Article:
The sci­ence of im­munother­apy,

Pittsburgh Post-Gazette - - Front Page - By David Tem­ple­ton David Tem­ple­ton: dtem­ple­ton@post-gazette.com or 412-263-1578. Twit­ter: @tem­ple­toons.

Ma­nip­u­lat­ing the im­mune sys­tem to fight dis­ease has been the long­stand­ing goal of med­i­cal sci­ence.

Then, in 2010, Carl H. June and his Uni­ver­sity of Penn­syl­va­nia School of Medicine re­search team en­gi­neered im­mune cells to suc­cess­fully treat two pa­tients with chronic lym­pho­cytic leukemia who achieved full re­mis­sion with par­tial re­mis­sion for a third pa­tient. The world took no­tice and cheered. And that suc­cess helped to fur­ther in­spire im­munother­apy re­search world­wide.

It makes good sense. The im­mune sys­tem is our nat­u­ral method of heal­ing. So bol­ster the im­mune sys­tem — the T cells — to treat can­cer. De­sen­si­tize them to treat au­toim­mune dis­eases. Pre­vent them from re­ject­ing trans­planted or­gans. Make bet­ter vac­cines to more uni­ver­sally fight vi­ral and bac­te­rial in­fec­tions.

Then there’s in­flam­ma­tion — chronic over-ac­ti­va­tion of the im­mune sys­tem that ad­versely af­fects health on mul­ti­ple fronts and ap­par­ently is a fac­tor in ag­ing.

All of this ex­plains the forces that led to cre­ation of the UPMC Im­mune Trans­plant and Ther­apy Cen­ter in Bloom­field to de­velop treat­ments use­ful to fight can­cer, au­toim­mune dis­ease, trans­plant re­jec­tion and ag­ing.

Typ­i­cally, aca­demic re­search cen­ters hand off their drugs to phar­ma­ceu­ti­cal com­pa­nies to test, get ap­proval and mar­ket. But the cen­ter will per­form clin­i­cal tri­als then go through the ex­pen­sive and of­ten lengthy ap­proval process by the U.S. Food and Drug Ad­min­is­tra­tion be­fore mar­ket­ing and dis­tribut­ing new drug prod­ucts world­wide.

UPMC of­fi­cials call the ver­ti­cal con­cept as “bench to bed­side” — drug de­vel­op­ment to mar­ket­place.

“It turns out that the im­mune sys­tem has an im­pact on so many as­pects of hu­man health, and more than we orig­i­nally thought,” said Mark Shlom­chik, a UPMC en­dowed pro­fes­sor of im­munol­ogy and chair of the Pitt School of Medicine’s Depart­ment of Im­munol­ogy. “Many peo­ple un­der­stand the im­mune sys­tem fight­ing vi­ral or bac­te­rial in­fec­tions, ex­plain­ing our nat­u­ral abil­ity to kill germs. Peo­ple also are aware of how vac­cines work by us­ing non­in­fec­tious forms [of the virus or bac­te­ria] to teach the im­mune sys­tem, which has a mem­ory. Then when an in­fec­tion comes along, it can re­sist it.”

But with au­toim­mune dis­eases, he said, the im­mune sys­tem is overzeal­ous and starts at­tack­ing healthy cells and tis­sue, be they in­sulin­pro­duc­ing beta cells, joint tis­sue in rheuma­toid arthri­tis or the myelin sheath around nerve cells in mul­ti­ple scle­ro­sis, among many oth­ers. Also, in pro­tect­ing trans­planted or­gans, the key is prevent­ing the im­mune sys­tem per­ma­nently from at­tack­ing the donor or­gan.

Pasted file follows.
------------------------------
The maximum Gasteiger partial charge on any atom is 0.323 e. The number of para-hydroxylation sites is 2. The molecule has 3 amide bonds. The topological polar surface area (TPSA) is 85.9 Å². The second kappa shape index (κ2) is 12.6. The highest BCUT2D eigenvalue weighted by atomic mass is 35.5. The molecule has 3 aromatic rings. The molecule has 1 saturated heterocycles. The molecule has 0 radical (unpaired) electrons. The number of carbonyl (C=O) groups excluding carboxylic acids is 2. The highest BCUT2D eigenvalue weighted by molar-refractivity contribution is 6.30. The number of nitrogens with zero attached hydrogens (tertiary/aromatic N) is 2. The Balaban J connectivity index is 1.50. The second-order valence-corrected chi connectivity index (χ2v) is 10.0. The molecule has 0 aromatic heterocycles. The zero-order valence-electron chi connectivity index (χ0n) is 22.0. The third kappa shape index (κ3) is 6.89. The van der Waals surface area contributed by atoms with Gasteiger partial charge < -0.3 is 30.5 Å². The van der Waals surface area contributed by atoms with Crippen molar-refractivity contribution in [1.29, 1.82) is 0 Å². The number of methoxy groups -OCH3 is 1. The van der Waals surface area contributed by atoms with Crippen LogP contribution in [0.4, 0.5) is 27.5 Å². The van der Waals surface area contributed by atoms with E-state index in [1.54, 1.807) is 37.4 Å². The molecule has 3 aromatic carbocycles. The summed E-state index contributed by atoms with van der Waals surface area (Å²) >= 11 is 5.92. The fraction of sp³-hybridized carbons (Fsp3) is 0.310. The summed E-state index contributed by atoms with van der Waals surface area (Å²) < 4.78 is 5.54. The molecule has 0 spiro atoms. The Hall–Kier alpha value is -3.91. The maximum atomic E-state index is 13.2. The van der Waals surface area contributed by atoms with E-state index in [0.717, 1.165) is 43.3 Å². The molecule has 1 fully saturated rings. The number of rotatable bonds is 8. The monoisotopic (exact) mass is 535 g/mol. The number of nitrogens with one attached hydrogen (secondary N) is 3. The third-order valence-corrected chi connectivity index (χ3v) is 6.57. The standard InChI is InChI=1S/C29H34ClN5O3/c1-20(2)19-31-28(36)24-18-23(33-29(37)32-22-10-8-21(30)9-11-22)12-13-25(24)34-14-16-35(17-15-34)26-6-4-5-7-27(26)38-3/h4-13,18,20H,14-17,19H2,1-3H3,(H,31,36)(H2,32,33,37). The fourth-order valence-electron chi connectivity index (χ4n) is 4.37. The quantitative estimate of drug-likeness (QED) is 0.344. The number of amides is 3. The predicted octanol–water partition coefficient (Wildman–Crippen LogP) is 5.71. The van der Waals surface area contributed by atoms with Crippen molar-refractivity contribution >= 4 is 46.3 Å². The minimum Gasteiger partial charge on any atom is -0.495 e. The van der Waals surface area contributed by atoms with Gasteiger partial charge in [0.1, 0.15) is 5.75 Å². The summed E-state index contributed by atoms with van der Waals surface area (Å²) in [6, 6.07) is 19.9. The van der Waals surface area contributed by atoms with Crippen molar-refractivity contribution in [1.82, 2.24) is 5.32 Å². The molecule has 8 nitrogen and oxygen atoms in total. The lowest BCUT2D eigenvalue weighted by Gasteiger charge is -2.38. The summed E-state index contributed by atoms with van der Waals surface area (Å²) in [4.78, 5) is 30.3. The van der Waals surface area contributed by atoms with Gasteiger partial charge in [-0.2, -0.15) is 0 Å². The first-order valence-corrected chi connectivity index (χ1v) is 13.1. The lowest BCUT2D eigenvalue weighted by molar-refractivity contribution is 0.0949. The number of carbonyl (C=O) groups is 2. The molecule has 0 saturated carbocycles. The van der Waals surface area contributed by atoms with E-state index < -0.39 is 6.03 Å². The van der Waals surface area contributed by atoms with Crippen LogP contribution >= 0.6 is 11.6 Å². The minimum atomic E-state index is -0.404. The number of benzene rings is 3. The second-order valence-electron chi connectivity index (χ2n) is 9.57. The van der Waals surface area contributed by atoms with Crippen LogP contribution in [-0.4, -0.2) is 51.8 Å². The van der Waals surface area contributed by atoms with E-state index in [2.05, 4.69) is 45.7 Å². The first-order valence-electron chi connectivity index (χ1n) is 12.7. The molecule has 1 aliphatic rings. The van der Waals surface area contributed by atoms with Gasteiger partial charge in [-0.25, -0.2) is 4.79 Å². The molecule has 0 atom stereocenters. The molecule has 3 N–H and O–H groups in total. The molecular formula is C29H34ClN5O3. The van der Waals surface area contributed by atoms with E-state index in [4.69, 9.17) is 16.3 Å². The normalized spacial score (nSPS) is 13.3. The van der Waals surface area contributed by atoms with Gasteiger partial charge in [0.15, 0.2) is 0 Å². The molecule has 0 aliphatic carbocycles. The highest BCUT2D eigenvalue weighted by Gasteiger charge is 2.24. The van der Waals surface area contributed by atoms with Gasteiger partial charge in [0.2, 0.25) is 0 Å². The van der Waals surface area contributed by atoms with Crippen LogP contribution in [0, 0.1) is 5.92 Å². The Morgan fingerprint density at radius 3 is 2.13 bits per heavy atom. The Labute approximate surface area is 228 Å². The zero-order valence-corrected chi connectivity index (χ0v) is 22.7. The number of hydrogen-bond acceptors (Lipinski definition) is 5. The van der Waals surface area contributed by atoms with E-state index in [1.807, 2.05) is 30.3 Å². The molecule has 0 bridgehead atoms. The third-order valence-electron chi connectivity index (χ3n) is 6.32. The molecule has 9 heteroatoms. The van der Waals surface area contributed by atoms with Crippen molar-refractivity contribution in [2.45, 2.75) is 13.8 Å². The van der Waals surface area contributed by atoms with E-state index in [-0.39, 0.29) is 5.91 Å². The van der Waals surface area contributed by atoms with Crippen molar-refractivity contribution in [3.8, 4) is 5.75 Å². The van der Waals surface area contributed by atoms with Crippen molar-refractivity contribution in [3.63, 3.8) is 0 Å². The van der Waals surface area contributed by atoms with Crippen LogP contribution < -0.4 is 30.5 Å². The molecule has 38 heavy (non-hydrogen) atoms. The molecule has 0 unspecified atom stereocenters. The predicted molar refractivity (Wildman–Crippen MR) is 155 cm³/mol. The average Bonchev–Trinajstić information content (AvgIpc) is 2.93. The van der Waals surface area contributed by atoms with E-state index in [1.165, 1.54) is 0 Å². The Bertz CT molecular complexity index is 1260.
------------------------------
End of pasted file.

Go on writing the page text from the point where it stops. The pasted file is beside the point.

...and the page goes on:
“Some­times when the im­mune sys­tem is too charged up, you want to put the brakes on,” Dr. Shlom­chik said.

Then there’s can­cer, where the tu­mor has many ways of win­ning the bat­tle against the im­mune sys­tem, ei­ther by grow­ing faster than T cells can re­act, or hid­ing fro­mor de­ac­ti­vat­ing them.

“In the last sev­eral years, there have been some break­throughs where we’ve learned to give the ad­van­tage back to the im­mune sys­tem, and take the brakes off, and now there are sev­eral drugs ap­proved by the FDA to treat me­lanoma, lung and kid­ney can­cers,” he said. “This is like Jimmy Carter’s [me­lanoma that spread to his liver and brain]. He was put on a drug and the tu­mor nat­u­rally re­gressed. It in­volves tak­ing the brakes off the im­mune sys­tem, and the im­mune sys­tem nat­u­rally de­stroys the tu­mor.”

These drugs known as check­point in­hibitors pre­vent degra­da­tion of im­mune cells at cer­tain steps dur­ing the im­mune re­sponse. For now, how­ever, the drugs work only 20 per­cent to 40 per­cent of the time, which means suc­cess to many pa­tients but leaves many oth­ers with­out al­ter­na­tive treat­ments.

“Var­i­ous re­searchers at Pitt are try­ing to turn T cells back on. We cap­ture T cells in a tu­mor that are do­ing their job but not win­ning the bat­tle,” Dr. Shlom­chik said. “They are re­gen­er­ated [in a lab­o­ra­tory] up to a thou­sand­fold and re-en­er­gized.” Then they are rein­tro­duced.

“From a small band of sol­diers, we are mak­ing an army that can kill the tu­mor,” he said.

Ewa Krawczyk/Na­tional In­sti­tutes of Health

A flu­o­res­cence-col­ored mi­cro­scope im­age from the Na­tional In­sti­tutes of Health shows a cul­ture of hu­man breast can­cer cells.

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